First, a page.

I was reading this article about the morals of Star Wars. I was kind of intrigued by the guy's suggestion that the redemption of Vader was questionable.
This got me thinking about Teal'c. He's basically a war criminal who had a change of heart. Should his prior trangressions go unchallenged? Well they don't. In the first season episode 'Cor-ai', SG-1 travels to Cartago, a planet routinely used by the Goa'uld for the harvesting of hosts. Indeed, one prominent citizen, Hano, recognises Teal'c from when he led a raid years ago, because Teal'c killed his father. He then demands justice.
O'Neill wants to spring his friends and subordinate, but Hammond refuses to give the necessary support saying that since the Bursa were demanding a war criminal be brought to justice for crimes against them, it was morally ambiguous for the SGC to interfere.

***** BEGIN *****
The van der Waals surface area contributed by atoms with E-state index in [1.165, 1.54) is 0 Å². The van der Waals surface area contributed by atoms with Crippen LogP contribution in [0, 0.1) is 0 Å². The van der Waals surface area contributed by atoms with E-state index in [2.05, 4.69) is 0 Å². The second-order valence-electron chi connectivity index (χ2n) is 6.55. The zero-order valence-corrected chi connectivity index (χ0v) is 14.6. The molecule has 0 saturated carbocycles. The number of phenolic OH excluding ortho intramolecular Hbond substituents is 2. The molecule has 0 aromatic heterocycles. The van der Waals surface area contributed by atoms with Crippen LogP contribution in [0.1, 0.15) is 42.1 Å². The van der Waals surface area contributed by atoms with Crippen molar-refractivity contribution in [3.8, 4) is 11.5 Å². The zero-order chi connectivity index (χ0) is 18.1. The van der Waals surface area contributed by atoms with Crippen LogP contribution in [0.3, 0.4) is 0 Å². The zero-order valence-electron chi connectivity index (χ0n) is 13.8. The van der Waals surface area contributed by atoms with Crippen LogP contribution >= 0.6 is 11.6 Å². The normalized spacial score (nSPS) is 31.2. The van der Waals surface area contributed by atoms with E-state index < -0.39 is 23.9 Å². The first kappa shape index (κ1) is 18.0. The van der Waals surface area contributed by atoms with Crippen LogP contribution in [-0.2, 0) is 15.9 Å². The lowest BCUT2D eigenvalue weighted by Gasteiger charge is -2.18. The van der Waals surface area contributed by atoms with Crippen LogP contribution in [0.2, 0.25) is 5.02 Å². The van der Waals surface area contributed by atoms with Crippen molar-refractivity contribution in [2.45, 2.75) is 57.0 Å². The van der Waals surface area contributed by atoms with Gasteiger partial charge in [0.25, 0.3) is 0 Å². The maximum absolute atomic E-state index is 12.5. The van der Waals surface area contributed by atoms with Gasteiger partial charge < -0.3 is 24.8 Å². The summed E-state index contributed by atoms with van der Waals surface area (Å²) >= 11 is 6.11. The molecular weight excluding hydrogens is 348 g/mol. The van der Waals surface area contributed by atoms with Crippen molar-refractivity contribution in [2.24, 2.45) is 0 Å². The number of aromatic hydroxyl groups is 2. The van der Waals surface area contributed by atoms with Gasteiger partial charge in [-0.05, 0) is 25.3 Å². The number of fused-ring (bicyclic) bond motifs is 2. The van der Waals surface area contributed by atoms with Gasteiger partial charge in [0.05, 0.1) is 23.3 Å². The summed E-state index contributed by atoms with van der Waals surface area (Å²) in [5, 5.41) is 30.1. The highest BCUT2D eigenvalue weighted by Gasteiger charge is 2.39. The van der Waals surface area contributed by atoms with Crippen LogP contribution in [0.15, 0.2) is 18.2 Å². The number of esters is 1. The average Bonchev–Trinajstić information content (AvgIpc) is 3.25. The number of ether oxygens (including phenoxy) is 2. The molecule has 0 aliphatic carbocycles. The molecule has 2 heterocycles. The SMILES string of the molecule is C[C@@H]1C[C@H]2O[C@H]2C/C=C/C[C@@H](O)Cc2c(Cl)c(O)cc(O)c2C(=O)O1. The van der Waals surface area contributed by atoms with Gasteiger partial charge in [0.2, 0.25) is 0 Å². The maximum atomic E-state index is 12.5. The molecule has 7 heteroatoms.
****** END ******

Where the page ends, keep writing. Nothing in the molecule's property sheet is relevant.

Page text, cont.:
All along, Teal'c was willing to submit to whatever punishment the Bursa demanded, including death, in order to give retribution to Hano and as a means of atoning for his crimes, that he admitted freely.
Teal'c did plead guilty from the outset. It was only a fortunate turn of events that saved Teal'c at the last minute. Daniel's most convinving argument was that while his death may give satisfaction to the Bursa and a sense of justice served, it will not inevitable change the fact that Hano's father is dead. But if Teal'c was allowed to live, he could go on fighting the Goa'uld and save the lives of many humans oppressed by them. In effect, he was proposing a life sentence of fighting to eliminate this oppression from the galaxy.
It was quite a thoughtful episode, which, while having the obligatory happy ending, posed a lot of questions about the consequences of Teal'c past.